On 12 November 1970, 1st Lieutenant William “Rusty” Calley Junior of the United States Army went on trial at Fort Benning for his involvement in the Mỹ Lai Massacre.
As the platoon leader of Charlie Company, 1st Battalion, 20th Infantry, 11th Infantry Brigade (Light) of the 23rd (Americal) Division, Calley was charged with six counts of pre-meditated murder of unarmed civilians. In his defence, Calley’s attorney argued that he had acted on the orders of his superiors, quoting Calley’s company commander, Captain Ernest Medina, who reportedly ordered that “every living thing” be killed. Calley’s Attorney also charged that higher commanders on the ground and in the air observed the events but did nothing to stop them.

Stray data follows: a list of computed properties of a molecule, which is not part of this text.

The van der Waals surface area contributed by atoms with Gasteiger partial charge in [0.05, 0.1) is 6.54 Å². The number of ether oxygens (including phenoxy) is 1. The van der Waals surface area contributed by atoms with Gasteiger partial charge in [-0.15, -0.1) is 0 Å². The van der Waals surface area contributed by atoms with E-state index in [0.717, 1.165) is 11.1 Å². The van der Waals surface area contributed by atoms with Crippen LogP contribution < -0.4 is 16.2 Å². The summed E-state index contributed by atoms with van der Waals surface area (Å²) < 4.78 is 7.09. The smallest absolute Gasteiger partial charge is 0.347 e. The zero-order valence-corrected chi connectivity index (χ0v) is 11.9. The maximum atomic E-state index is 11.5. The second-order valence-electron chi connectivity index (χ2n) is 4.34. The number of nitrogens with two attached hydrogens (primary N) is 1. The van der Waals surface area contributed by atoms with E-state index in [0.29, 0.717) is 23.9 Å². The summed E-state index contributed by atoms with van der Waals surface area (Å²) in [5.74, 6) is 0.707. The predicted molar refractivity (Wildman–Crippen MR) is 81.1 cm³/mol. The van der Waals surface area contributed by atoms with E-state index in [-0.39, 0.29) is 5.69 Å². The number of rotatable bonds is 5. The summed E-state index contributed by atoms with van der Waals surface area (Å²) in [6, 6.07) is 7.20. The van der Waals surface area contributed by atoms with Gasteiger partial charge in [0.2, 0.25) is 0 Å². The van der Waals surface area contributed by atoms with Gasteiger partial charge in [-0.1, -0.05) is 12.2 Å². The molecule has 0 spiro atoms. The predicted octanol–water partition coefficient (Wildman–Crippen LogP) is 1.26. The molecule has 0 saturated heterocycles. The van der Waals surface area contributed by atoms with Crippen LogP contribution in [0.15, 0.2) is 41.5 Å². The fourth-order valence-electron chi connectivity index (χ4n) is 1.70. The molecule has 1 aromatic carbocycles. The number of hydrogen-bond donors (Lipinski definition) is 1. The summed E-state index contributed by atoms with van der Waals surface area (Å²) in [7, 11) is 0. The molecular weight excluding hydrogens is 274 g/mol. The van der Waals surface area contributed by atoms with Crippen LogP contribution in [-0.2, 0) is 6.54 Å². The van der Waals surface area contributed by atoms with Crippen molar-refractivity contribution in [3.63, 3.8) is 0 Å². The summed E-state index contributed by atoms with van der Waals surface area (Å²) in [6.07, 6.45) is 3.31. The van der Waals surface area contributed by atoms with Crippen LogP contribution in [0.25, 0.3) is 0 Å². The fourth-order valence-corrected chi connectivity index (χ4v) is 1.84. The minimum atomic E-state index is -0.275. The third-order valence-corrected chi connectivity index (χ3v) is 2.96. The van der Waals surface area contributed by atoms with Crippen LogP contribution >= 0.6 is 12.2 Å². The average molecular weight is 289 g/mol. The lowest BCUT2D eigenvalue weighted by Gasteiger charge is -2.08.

The trial, however, signified less the atrocities committed in Vietnam by individual American soldiers but more the moral and practical disintegration of the American war effort in general. In America, Calley was often regarded as a scapegoat for military victimisation; a lower ranked officer taking the fall for the mistakes and bad practices of his superiors. This type of support for Calley called into question reports by independent journalists from Vietnam that American and South Vietnamese forces were poorly trained and lacked the discipline instilled by professional leadership.